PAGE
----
MR. OMIETE MICHAEL KALANGO V. THE GOVERNOR OF BAYELSA STATE OF NIGERIA(2009)

MR. OMIETE MICHAEL KALANGO V. THE GOVERNOR OF BAYELSA STATE OF NIGERIA

(2009) LCN/3736(SC)

In the Supreme Court of Nigeria

Friday, February 13, 2009


Case Number: SC. 239/2002

 

JUSTICES:

DAHIRU MUSDAPHER, JUSTICE, SUPREME COURT

IKECHI F. OGBUAGU, JUSTICE, SUPREME COURT

PIUS O. ADEREMI, JUSTICE, SUPREME COURT

MUHAMMED S. MUNTAKA-COOMASSIE, JUSTICE, SUPREME COURT

GEORGE A. OGUNTADE, JUSTICE, SUPREME COURT

BETWEEN

APPELLANTS

MR. OMIETE MICHAEL KALANGO

AND

RESPONDENTS

1. THE GOVERNOR OF BAYELSA STATE OF NIGERIA

2 THE CHAIRMAN CIVIL SERVICE ) COMMISSION OF BAYELSA STATE)

3. THE HONOURABLE ATTORNEY-) GENERAL BAYELSA STATE)

RATIO

MEANING OF SECTION 3 OF THE PUBLIC OFFICERS( SPECIAL PROVISIONS) ACT

Section 3 of the Public Officers [Special Provisions] Act, ousted the jurisdiction of the courts in matters or things done or purported to be done under the Act by the appropriate authority or any other authority acting on the direction of the appropriate authority. Per MUSDAPHER, JSC.

D. MUSDAPHER, JSC.: (Delivering the Leading Judgment)

This is an appeal against the judgment of the Court of Appeal, Port Harcourt Division in appeal No. CA/PH/l59/2000, delivered on 28/5/2002, in which the court dismissed the appeal of the appellant herein against the Ruling on a Preliminary Objection against the appellants suit on the grounds of jurisdiction. The trial court upheld the Preliminary Objection. The matter started this way: In the Federal High Court in the Port Harcourt Division and in Suit No. FHC/PH/936/96, the appellant herein, as the plaintiff challenged his compulsory retirement from the services of Bayelsa State Government whereby in his writ he claimed as follows: –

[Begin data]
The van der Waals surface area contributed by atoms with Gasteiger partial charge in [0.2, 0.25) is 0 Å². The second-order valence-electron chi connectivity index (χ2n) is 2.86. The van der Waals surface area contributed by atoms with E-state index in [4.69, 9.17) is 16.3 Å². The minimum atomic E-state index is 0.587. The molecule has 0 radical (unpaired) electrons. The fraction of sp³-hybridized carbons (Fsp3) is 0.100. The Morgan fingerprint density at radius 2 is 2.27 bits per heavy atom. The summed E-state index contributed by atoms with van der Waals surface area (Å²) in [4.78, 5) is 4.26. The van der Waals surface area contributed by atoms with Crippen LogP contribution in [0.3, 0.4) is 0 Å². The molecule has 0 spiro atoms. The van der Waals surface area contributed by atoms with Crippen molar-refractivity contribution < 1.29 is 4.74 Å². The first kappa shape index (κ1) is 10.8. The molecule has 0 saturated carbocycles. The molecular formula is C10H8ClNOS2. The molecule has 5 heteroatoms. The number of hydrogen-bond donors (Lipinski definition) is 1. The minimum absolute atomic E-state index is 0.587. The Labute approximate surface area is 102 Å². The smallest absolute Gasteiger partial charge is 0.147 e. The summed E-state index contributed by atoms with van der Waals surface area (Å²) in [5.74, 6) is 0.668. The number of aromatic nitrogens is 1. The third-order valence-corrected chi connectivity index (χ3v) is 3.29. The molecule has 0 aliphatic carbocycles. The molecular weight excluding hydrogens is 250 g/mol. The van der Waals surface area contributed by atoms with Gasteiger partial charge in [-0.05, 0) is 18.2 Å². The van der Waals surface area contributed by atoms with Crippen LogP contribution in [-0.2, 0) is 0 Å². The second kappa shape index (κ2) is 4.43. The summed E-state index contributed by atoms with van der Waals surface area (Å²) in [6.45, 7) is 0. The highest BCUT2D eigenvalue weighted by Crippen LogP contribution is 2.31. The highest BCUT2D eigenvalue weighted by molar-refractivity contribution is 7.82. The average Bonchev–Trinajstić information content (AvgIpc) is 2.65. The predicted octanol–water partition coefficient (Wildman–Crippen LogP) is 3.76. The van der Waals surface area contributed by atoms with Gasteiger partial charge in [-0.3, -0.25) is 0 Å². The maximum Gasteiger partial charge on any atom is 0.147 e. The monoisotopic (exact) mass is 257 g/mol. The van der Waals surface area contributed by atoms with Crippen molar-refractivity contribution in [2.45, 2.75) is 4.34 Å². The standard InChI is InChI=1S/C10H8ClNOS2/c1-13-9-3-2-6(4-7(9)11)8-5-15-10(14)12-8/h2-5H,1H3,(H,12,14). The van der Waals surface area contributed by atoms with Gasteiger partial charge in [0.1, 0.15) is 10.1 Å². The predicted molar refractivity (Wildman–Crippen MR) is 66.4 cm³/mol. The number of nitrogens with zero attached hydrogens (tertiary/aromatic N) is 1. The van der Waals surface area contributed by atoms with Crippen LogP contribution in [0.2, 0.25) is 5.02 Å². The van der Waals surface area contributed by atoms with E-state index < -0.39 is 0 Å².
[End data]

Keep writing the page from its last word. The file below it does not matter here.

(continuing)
“1. A declaration of this Honourable Court that the purported “Compulsory Retirement” of the plaintiff from the civil service of Bayelsa State in “public interest” without any prior query, indictment or known offence is null and void and of no effect whatsoever in that it contravenes the provisions of the 1979 Constitution of the Federal Republic of Nigeria.

  1. An Order of this Honourable Court compelling the defendants to reinstate the plaintiff back to his office as Accountant-General of Bayelsa State unconditionally.
  2. An Order of this Honourable Court restraining the defendants, their servants, agents, privies or anyone from implementing the said retirement order or interfering with the performance of the plaintiffs duties as the Accountant-General of Bayelsa State in any manner whatsoever.”

An Order of the transfer of the matter to the Bayelsa State High Court was issued by the Federal High Court, Port Harcourt on the 18/11/1999. The suit then became Suit No.YHC/85/1999. On the 1/2/2000, the defendants filed a Notice of Preliminary Objection in these terms: –